So what does it look like for migrants on the journey to the United States to request asylum elsewhere?

The Northern Triangle.

Many of the affected migrants would be traveling through Northern Triangle countries which, immigration experts noted, historically have not offered robust refugee protections. El Salvador, Guatemala, and Honduras are plagued by high levels of violence, corruption, and poverty, with an estimated 377,000 people fleeing those countries annually from 2018 to 2021. It’s worth noting that conditions may be improving in at least one of these countries—murders in El Salvador dropped drastically in half last year due to a government-led crackdown on gang violence. All three grant the right to seek asylum, but their lack of tangible infrastructure for asylum seekers has meant that they rely on international organizations for helping migrants.


Mexico historically has been more a place of transit for would-be asylum seekers, but from 2014 to 2022 it recorded a 9,000 percent increase in asylum applications. It now ranks third globally in terms of the number of asylum applications it receives. It received 111,247 applications in 2022 alone.

The influx prompted the government to improve its laws, which Castellanos-Canales calls “among the most inclusive and protective of asylum seekers” in the world. 

Acquiring refugee status in Mexico is straightforward: Travel to the country, apply to the Mexican Commission for Refugee Help (COMAR), and wait for a case to be resolved within 45 days. Applicants must demonstrate a reasonable fear of persecution, imprisonment, or torture because of protected categories including race, religion, nationality, gender, among others. Applicants have an opportunity to appeal adverse decisions.

But what looks good in theory falls short in practice, thanks to economic and demographic challenges as well as an epidemic of gang violence that creates conditions similar to what many migrants are fleeing in other Latin American countries. COMAR is underfunded, leading to a huge backlog: COMAR has begun to take up to 100 days to resolve cases with only 10 COMAR locations in the country.

Costa Rica.

Costa Rica has of late become something of a regional haven for refugees, currently hosting more than 233,000 people. But it’s stretched on resources and infrastructure for processing refugees. 

In the last two fiscal years, Costa Rica has ranked among the top four countries in the world for individual asylum-seeker registrations, creating backlogs and individual cases that take more than a decade to resolve. Applicants can apply for asylum at ports of entry or before the country’s refugee commission within a month after entering the country and must demonstrate a reasonable fear of persecution based on certain protected identities.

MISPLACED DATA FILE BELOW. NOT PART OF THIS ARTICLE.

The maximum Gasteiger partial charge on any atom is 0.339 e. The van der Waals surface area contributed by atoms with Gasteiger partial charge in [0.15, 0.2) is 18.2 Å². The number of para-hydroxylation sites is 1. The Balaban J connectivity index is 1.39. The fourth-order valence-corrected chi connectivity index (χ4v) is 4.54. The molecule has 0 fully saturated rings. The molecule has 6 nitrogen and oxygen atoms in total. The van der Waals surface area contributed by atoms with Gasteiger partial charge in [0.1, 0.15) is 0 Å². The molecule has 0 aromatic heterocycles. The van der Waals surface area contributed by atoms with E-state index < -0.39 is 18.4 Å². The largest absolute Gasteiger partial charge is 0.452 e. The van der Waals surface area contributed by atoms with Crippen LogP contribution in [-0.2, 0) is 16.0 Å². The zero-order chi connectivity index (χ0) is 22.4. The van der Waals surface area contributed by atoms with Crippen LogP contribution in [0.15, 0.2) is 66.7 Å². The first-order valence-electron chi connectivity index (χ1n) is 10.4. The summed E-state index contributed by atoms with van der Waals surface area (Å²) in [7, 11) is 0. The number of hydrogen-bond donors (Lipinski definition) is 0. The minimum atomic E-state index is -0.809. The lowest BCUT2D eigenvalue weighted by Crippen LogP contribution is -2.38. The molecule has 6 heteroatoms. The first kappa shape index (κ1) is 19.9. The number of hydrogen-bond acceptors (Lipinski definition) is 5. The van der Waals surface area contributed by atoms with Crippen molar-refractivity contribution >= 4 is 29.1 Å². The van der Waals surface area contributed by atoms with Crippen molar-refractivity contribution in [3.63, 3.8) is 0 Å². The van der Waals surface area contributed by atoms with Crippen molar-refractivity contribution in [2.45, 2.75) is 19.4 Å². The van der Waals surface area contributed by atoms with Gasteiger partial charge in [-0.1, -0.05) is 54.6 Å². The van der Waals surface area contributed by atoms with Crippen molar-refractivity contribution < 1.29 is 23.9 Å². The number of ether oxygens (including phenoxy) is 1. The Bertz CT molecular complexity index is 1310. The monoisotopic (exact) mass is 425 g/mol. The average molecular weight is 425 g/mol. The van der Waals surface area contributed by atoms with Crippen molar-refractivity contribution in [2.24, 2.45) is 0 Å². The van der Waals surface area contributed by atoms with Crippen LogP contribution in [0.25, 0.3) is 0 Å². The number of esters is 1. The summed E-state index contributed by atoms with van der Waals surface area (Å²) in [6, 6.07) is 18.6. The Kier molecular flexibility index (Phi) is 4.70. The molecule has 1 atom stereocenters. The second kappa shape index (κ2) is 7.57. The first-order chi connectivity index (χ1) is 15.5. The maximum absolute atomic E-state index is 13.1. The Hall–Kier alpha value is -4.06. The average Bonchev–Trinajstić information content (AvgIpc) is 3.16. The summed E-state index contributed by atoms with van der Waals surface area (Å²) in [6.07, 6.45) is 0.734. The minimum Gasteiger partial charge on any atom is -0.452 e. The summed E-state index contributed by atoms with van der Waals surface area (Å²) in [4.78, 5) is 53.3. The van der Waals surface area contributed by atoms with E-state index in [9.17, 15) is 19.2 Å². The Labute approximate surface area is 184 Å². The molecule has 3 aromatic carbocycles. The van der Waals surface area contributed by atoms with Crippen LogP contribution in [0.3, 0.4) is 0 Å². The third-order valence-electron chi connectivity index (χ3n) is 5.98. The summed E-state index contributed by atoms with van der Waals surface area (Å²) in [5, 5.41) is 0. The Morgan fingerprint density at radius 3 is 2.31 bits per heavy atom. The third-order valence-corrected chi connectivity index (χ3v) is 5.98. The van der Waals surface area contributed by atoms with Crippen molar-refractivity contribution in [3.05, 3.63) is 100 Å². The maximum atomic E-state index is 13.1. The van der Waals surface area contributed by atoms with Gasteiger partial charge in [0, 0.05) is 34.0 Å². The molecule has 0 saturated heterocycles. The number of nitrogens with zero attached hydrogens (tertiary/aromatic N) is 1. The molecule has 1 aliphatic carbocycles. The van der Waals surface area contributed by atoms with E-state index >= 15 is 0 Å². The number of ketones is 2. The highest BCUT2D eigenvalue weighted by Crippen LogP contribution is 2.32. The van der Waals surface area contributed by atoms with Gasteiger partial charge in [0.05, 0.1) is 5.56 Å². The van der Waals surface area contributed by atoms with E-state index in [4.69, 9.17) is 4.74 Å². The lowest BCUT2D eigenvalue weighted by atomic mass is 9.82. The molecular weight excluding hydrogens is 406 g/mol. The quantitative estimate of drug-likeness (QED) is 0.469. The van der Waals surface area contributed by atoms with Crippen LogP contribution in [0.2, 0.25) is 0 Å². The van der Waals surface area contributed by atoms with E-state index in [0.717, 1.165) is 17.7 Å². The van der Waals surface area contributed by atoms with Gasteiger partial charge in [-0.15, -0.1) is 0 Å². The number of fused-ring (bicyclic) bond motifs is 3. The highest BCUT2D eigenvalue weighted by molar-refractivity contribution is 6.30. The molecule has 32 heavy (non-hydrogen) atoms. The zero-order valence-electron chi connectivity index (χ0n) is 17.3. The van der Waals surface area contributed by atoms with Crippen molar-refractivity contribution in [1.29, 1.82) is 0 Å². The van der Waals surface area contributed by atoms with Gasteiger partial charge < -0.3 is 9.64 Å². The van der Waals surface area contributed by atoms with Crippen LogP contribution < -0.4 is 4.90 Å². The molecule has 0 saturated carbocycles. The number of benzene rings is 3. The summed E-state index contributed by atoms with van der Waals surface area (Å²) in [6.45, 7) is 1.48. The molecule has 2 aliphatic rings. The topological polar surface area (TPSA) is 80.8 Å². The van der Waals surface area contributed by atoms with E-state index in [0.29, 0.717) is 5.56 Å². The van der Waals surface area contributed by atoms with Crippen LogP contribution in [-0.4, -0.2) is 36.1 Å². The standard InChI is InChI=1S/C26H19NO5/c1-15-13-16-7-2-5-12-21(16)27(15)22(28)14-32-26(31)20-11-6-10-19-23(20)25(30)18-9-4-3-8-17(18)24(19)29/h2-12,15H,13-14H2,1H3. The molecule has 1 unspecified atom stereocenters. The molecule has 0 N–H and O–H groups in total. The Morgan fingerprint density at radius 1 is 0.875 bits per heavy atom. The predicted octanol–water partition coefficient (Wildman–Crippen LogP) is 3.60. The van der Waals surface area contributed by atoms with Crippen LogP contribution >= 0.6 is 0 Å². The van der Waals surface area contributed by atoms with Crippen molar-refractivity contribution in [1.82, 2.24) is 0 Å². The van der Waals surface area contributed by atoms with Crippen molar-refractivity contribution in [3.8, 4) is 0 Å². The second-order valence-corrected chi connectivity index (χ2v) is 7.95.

Colombia is shedding members of its own citizenry because of violence and instability, yet more than 2.5 million Venezuelans have fled there. The Colombian government has responded by setting up temporary protections for Venezuelans, separate from asylum protections.

The country has signed onto international humanitarian agreements that would give asylum to those seeking it. The country’s Ministry of Foreign Affairs oversees the asylum process; there is no statutory requirement for cases to be adjudicated within a certain period.

But armed conflict in the country and natural disasters have also led to massive internal displacement among its own citizenry: There are more than 4.7 million internally displaced persons in Colombia, making it one of the highest world (treading Ukraine, Syria, and the Democratic Republic of Congo), according to the Internal Displacement Monitoring Center’s 2023 report.

The United States.

Meanwhile, Soerens and other immigration analysts said they expect migrants to still aim for coming to the United States, though it also faces challenges in immigration processing.

The administration has added more than 200 immigration judges since 2021 but still faces a backlog of more than 2 million cases, according to Syracuse University’s Transactional Records Access Clearinghouse (TRAC).

Hence, U.S. immigration authorities often release migrants into the United States, with instructions to show up at a court date that is often years in the future. The average immigration case takes four years to adjudicate.

Presidents from both parties have found themselves increasingly using administrative policy to deal with illegal immigration. Trump and Biden both relied on Title 42 to quickly expel migrants who crossed illegally into the United States without adjudicating their asylum claims. This led to an inflated number of border crossings (due to repeat crossings) but it also permitted the administration to keep migrants in Mexico or their home countries expeditiously.

The administration is now relying on Title 8, standard immigration procedure that gives migrants a right to their asylum claims being heard prior to expulsion. But it also beefs up penalties for recidivism: Migrants who are not found eligible for asylum are banned for a five-year period from making an attempt again.

Castellanos-Canales predicted the recent policy changes won’t stand up as a long term solution: “This is something that is just delaying a problem but it won’t stop the movement of people north,” he said. “Having these regional processing centers might help to solve this problem but it’s just a temporary solution. It’s a band aid to a problem that requires a larger surgery.”

Harvest Prude is a former reporter at The Dispatch.